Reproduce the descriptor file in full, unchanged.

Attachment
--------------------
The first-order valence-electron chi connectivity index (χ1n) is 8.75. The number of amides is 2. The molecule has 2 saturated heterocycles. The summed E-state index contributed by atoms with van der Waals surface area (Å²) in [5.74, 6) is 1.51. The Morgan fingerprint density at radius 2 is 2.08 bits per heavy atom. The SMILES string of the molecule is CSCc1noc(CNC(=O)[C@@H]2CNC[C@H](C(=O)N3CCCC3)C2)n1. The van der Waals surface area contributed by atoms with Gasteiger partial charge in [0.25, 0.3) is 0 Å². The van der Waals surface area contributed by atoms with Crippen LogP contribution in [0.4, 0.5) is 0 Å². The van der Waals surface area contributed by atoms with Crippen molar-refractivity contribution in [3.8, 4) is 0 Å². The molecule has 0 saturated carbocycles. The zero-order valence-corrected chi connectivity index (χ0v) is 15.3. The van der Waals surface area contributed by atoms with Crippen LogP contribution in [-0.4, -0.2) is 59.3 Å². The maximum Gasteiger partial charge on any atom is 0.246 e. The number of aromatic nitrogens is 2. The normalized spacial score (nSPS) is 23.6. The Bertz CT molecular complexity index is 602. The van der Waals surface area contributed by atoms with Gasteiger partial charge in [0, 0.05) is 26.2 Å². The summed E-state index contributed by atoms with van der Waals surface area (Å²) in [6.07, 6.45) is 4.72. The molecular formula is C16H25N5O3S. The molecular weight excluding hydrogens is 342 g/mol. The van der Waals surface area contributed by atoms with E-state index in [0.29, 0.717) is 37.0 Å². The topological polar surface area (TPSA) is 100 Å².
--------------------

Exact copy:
The first-order valence-electron chi connectivity index (χ1n) is 8.75. The number of amides is 2. The molecule has 2 saturated heterocycles. The summed E-state index contributed by atoms with van der Waals surface area (Å²) in [5.74, 6) is 1.51. The Morgan fingerprint density at radius 2 is 2.08 bits per heavy atom. The SMILES string of the molecule is CSCc1noc(CNC(=O)[C@@H]2CNC[C@H](C(=O)N3CCCC3)C2)n1. The van der Waals surface area contributed by atoms with Gasteiger partial charge in [0.25, 0.3) is 0 Å². The van der Waals surface area contributed by atoms with Crippen LogP contribution in [0.4, 0.5) is 0 Å². The van der Waals surface area contributed by atoms with Crippen molar-refractivity contribution in [3.8, 4) is 0 Å². The molecule has 0 saturated carbocycles. The zero-order valence-corrected chi connectivity index (χ0v) is 15.3. The van der Waals surface area contributed by atoms with Crippen LogP contribution in [-0.4, -0.2) is 59.3 Å². The maximum Gasteiger partial charge on any atom is 0.246 e. The number of aromatic nitrogens is 2. The normalized spacial score (nSPS) is 23.6. The Bertz CT molecular complexity index is 602. The van der Waals surface area contributed by atoms with Gasteiger partial charge in [0, 0.05) is 26.2 Å². The summed E-state index contributed by atoms with van der Waals surface area (Å²) in [6.07, 6.45) is 4.72. The molecular formula is C16H25N5O3S. The molecular weight excluding hydrogens is 342 g/mol. The van der Waals surface area contributed by atoms with E-state index in [0.29, 0.717) is 37.0 Å². The topological polar surface area (TPSA) is 100 Å².